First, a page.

Reality at the Bat

The professional ballpark has, for the past century, been a kind of civic institution, a public trust. It is both commercial and communal. The city of Arlington — and any other municipality — should insist that ballparks endeavor to capture the collective imagination and not merely frame a branded experience. Controlled sameness is a killer of wonder and vitality. Since studies show public investment in stadiums is almost never recouped economically, the city could have compelled more in the way of livability paybacks. Vast parking lots might have been designed with abundant trees or pervious paving to mitigate the atmospheric warming to which the new air-conditioned park will contribute. For the larger common good, the city might have demanded a higher level of sustainable construction and operation of the ballpark while gently showcasing those features to the public, educating patrons that global temperatures indeed continue to rise due to human activity — a factor that, in part, made the new roof necessary just to maintain a basic level of fan and player comfort.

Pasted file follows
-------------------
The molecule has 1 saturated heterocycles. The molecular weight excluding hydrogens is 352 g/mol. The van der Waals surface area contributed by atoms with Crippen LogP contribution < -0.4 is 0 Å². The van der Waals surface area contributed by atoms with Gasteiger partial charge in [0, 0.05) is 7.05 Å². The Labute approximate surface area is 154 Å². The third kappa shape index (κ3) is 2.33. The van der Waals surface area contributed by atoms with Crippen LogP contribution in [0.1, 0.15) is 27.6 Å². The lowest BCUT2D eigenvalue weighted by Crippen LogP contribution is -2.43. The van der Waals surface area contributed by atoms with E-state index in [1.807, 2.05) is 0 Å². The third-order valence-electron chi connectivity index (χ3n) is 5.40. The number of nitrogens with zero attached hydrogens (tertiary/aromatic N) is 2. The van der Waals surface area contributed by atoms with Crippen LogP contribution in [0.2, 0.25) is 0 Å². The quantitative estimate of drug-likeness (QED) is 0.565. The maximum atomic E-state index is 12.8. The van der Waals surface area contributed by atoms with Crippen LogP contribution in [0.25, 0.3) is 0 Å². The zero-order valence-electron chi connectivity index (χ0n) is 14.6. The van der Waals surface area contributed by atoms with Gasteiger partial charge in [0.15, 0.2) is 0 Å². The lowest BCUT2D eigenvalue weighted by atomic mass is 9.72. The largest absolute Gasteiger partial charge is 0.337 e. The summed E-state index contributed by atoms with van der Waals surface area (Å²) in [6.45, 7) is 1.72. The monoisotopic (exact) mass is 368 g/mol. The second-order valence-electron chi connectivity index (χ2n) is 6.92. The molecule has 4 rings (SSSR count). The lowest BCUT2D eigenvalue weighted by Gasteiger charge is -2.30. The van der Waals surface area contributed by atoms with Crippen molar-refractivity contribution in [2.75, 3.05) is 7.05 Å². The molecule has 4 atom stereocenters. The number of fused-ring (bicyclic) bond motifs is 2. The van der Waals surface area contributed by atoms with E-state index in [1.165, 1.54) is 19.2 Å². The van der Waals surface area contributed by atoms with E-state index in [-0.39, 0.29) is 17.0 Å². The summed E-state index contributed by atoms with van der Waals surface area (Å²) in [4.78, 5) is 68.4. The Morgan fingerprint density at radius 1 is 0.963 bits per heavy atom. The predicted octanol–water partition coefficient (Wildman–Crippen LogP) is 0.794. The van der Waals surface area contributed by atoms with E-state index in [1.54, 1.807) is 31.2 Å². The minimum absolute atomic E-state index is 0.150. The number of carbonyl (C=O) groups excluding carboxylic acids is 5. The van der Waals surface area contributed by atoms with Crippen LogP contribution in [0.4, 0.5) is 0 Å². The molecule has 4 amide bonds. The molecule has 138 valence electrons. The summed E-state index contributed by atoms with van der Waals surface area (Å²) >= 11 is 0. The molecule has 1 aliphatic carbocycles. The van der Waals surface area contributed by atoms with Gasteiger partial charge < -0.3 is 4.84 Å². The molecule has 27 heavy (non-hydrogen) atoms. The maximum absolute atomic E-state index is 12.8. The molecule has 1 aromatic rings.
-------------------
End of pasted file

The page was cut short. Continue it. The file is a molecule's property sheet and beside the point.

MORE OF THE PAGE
The climate crisis — a product of the excessive consumerism that corporate urbanism embodies — is confronting us with reality in a manner similar to what the baseball field does. We want to be called to something more, to create meaning, to find harmony with the world around us. While the earliest ballparks clearly defined the inner world of the game, they were rarely indifferent to their urban context. Entertainment districts may provide distraction or even delight for a few hours, but our architectural and urban spaces might contribute more to human flourishing if they cultivated a sense of deeper significance and connection to the real world. Globe Life Field and its environs have many admirable features, but we ought to ask more of our ballparks, and we ought to enact public policy that incentivizes community-focused, urban development and minimizes generic, corporate-controlled public space. Baseball parks once showed a way to our better selves. In an era of global economic and environmental crisis, it’s time that they — and we — again step up to the plate.

Gabe Colombo is a Master in Architecture student at the Harvard Graduate School of Design. Kennedy Colombo, AIA, is a principal at Jackson Galloway FGM Architects in Austin.